Nicholas Johnson Remarks

John P. Craven Memorial Service
Central Union Church, Honolulu
April 9, 2015

For the past 70 or 80 years I've asked myself from time to time: Among all the very remarkable people it has been my good fortune to know, who are the two or three I would characterize as "the best and the brightest"?

The silver and bronze winners changed from time to time during those years. But in first place, bringing home the gold medal, was always John Craven.

Like most kids, my first friends who were grownups were my parents' friends. For me, that meant Dorothy, who was studying and working with my father at the beginning of her notable career as a speech pathologist. Also at the University of Iowa was John, earning his Ph.D. in hydraulic engineering. Both were thoughtful and kind to me - the first thing a kid notices about adults.

During the 1960s we were all in the Washington, D.C., area, and reestablished our relationship. My daughter, Julie, who's here today, recalls evenings in Dorothy and John's Maryland home, sitting on the floor, singing Pete Seeger and Peter, Paul and Mary songs.

Lyndon Johnson appointed me U.S. Maritime Administrator in 1964 - notwithstanding my total lack of experience with either shipping or the administration of large institutions. Naturally, I turned to John, then chief scientist for the Polaris submarine and missile project. His was the office that developed the project management tool PERT - "Planning Evaluation and Review Technique." John showed me the Project's room-length PERT chart that helped them keep thousands of sub-contractors on schedule. I immediately took PERT, and management information reporting systems, across the Potomac River to the Maritime Administration.

John also explained to me, among hundreds of other insights, the role of the media in general, and propaganda-laden comic strips in particular, in public policy formation. That's what got me started with seven tempestuous years as an FCC commissioner.

In addition to TV programs, with demand for frequencies exceeding supply, the Commission was struggling with frequency allocation. I asked John if he could help. He kindly offered to do so, explaining that his project had successfully resolved far more complex challenges. However, once in the hearing room with the commissioners, he realized what he was up against.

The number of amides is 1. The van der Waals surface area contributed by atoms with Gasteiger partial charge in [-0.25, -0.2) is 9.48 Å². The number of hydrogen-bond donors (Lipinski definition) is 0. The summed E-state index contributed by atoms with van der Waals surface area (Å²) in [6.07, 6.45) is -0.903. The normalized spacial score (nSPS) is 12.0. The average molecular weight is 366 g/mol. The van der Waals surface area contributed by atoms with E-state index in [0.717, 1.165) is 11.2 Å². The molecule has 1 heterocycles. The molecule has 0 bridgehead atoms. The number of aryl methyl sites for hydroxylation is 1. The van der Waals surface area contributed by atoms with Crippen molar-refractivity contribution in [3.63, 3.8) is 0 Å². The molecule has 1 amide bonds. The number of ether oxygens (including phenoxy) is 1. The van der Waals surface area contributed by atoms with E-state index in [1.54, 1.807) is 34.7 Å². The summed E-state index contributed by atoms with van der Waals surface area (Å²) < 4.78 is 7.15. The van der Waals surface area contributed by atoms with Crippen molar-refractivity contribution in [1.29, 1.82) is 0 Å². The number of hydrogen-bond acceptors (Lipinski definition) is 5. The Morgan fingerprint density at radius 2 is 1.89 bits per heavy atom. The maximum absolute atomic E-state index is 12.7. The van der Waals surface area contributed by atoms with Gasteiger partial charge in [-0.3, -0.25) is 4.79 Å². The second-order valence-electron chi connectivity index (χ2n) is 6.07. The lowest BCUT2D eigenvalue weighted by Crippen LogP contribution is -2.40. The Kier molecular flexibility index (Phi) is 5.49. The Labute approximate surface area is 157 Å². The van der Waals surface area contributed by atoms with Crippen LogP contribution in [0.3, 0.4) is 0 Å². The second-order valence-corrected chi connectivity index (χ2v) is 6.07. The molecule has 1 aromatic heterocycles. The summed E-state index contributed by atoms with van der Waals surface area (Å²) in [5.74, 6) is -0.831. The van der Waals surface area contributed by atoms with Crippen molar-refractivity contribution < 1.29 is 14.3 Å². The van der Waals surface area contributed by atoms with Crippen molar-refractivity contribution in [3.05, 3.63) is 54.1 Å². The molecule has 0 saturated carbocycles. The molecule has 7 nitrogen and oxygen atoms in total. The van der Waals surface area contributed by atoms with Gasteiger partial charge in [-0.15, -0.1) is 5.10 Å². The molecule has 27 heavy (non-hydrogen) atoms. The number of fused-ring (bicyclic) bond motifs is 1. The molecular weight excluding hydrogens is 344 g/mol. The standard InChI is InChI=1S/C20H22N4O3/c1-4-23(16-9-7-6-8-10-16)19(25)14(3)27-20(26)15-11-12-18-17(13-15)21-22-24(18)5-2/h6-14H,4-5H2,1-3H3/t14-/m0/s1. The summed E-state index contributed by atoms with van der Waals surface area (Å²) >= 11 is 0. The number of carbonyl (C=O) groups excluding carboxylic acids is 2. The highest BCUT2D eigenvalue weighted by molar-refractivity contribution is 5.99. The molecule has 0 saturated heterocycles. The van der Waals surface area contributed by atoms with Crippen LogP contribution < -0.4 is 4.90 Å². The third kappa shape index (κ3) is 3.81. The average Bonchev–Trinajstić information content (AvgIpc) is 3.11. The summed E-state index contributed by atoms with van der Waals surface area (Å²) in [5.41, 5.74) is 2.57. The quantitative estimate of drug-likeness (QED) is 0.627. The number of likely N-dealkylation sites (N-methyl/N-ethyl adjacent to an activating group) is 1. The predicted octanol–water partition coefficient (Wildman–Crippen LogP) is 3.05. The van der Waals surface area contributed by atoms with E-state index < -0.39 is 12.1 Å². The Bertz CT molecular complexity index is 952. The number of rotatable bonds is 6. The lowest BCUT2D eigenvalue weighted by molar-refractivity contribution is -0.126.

As John put it to them, "You don't have enough money to talk to us" - meaning that the FCC didn't have the staff expertise to understand the Navy's solutions.

John explained that the Polaris project had many components - missile, submarine hull, propulsion, and so forth. One component was communication - keeping contact with the missiles, and the Pentagon, while deep in the ocean. He said the first step for that component was what he called "benefit-cost essays."

"What's that?" I asked. "That's sitting with your feet on the windowsill, slowly twisting a piece of string, while thinking about the problem," he said. "No designing; no construction; just thinking. Our budget for benefit-cost essays, for the communications system, for one weapon," he continued, "is one hundred million dollars - five times the FCC's entire budget for inspecting and regulating broadcasting, the telephone monopoly, and every other American communications system."

John had provided me a whole new perspective on defense spending.

In 1970 Dorothy and John came to Hawaii. Although both of them were, individually, invited back by the University of Iowa for awards and recognition, for the most part our contact was here, in Hawaii. Sometimes a special trip to see them; sometimes a stopover when flying to Japan.

John gave me my first and best snorkeling instruction, just down the road from here. Both attempted to introduce me to their love of opera - wisely choosing "Ariadne auf Naxos" for its insight into Hollywood censorship.

And then, of course, there was the time a friend and I found ourselves on the top of an Oahu mountain that, while difficult to climb up, was impossible to climb down. When we didn't show for an 8:00 dinner with Dorothy and John, John kindly requested a helicopter from the Honolulu fire department. Although it never spotted the fire we set to attract its attention that night, by the next morning we were swinging under it in baskets and ultimately successfully rescued.

John's knowledge, curiosity, and creativity spanned not only the range of the sciences and engineering, but the full breadth of the humanities and arts as well. He was always professionally productive, while spouting a range of creative ideas -- expressing them in ways I could understand, even as a child. His energy, especially in greetings, was so effusive that my wife, Mary, who's also here today, made him the basis for a character she wrote into a play. He had a wonderful sense of fun, and always exhibited a kindly and humane regard for others.

My blog, and the Honolulu Star Advertiser, were among the first to write about John this year. But as the word spread, Sarah and I were impressed with the extent to which the world was taking notice -- The Washington Post, the New York Times. I took a little credit for The Economist magazine's obit, only to be trumped when Sarah reported one in The Times of London.

How lucky we have all been to have had this remarkable world treasure as a part of our lives.

I will miss him, as I know you will, too.